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Editorial: Inada's resignation raises questions about civilian control of SDF

Defense Minister Tomomi Inada resigned on July 28 to take responsibility for the cover-up of logs kept by Ground Self-Defense Force (GSDF) peacekeepers. Administrative Vice Defense Minister Tetsuro Kuroe, the top bureaucrat in the ministry, also stepped down while GSDF Chief of Staff Toshiya Okabe is set to quit his job shortly.

This is an abnormal situation that has shaken up the Defense Ministry and the Self-Defense Forces (SDF), which are responsible for Japan's security.

The outcome of a special inspection by the Defense Ministry, which was released on July 28, shows that electronic data of the logs, which apparently was discarded by the GSDF, actually existed, revealing that the unit covered up the data as an entity. The revelations have forced the top three concerned officials to resign to assume responsibility for the cover-up.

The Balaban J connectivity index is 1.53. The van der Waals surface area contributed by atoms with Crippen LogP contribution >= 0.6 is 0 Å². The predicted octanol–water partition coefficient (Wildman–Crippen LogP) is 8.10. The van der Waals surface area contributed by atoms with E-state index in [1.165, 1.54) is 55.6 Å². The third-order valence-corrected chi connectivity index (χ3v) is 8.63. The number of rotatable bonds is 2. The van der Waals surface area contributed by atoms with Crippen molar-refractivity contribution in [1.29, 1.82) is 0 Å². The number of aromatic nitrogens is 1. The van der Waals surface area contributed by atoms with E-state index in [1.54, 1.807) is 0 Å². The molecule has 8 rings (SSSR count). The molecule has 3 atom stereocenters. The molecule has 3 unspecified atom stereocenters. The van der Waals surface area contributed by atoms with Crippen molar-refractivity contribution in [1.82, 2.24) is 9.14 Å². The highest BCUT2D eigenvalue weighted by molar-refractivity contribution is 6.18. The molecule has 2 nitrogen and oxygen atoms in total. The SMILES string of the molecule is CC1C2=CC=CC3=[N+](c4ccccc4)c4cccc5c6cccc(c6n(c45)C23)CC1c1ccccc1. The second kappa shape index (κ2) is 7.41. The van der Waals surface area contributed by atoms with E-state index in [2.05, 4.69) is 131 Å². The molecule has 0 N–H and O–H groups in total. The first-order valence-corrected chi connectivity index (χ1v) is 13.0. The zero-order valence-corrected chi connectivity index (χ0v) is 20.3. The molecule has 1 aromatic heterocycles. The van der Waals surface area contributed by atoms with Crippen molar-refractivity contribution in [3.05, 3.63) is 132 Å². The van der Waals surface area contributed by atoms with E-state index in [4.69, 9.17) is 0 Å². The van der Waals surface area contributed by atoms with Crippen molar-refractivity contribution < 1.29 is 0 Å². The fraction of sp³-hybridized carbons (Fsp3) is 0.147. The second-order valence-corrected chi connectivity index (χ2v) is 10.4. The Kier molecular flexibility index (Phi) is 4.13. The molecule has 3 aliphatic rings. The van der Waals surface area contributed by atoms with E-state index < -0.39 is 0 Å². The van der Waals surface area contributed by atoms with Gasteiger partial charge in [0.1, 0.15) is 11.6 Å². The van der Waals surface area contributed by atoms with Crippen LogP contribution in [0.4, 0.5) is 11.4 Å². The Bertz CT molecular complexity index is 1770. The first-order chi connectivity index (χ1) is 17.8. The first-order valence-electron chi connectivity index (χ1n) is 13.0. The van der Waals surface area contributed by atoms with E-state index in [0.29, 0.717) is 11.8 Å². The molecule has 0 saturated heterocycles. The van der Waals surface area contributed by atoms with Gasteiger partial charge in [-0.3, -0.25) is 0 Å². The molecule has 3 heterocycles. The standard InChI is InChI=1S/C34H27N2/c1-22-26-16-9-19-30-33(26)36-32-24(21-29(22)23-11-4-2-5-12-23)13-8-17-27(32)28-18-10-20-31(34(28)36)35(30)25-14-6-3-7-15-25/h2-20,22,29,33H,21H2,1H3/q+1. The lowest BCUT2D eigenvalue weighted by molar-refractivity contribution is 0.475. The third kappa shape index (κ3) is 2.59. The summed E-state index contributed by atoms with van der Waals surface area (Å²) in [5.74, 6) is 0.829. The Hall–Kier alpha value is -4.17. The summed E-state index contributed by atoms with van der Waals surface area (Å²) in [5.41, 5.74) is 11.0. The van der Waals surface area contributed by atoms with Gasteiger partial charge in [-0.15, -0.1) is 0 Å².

The scandal dates back to July 2016, when South Sudan government forces and anti-government forces clashed in Juba, the country's capital, where GSDF personnel were participating in U.N. peacekeeping operations.

Logs that Japanese peacekeepers keep and send to the GSDF in Japan are uploaded to an online bulletin board that certain top officials of the SDF can access as official documents.

The Defense Ministry accepted a freedom of information request for access to documents recording communications between the peacekeepers and the GSDF shortly after the military clash in Juba.

However, the GSDF excluded logs from documents to be disclosed on the grounds that the logs were personal materials and not official documents.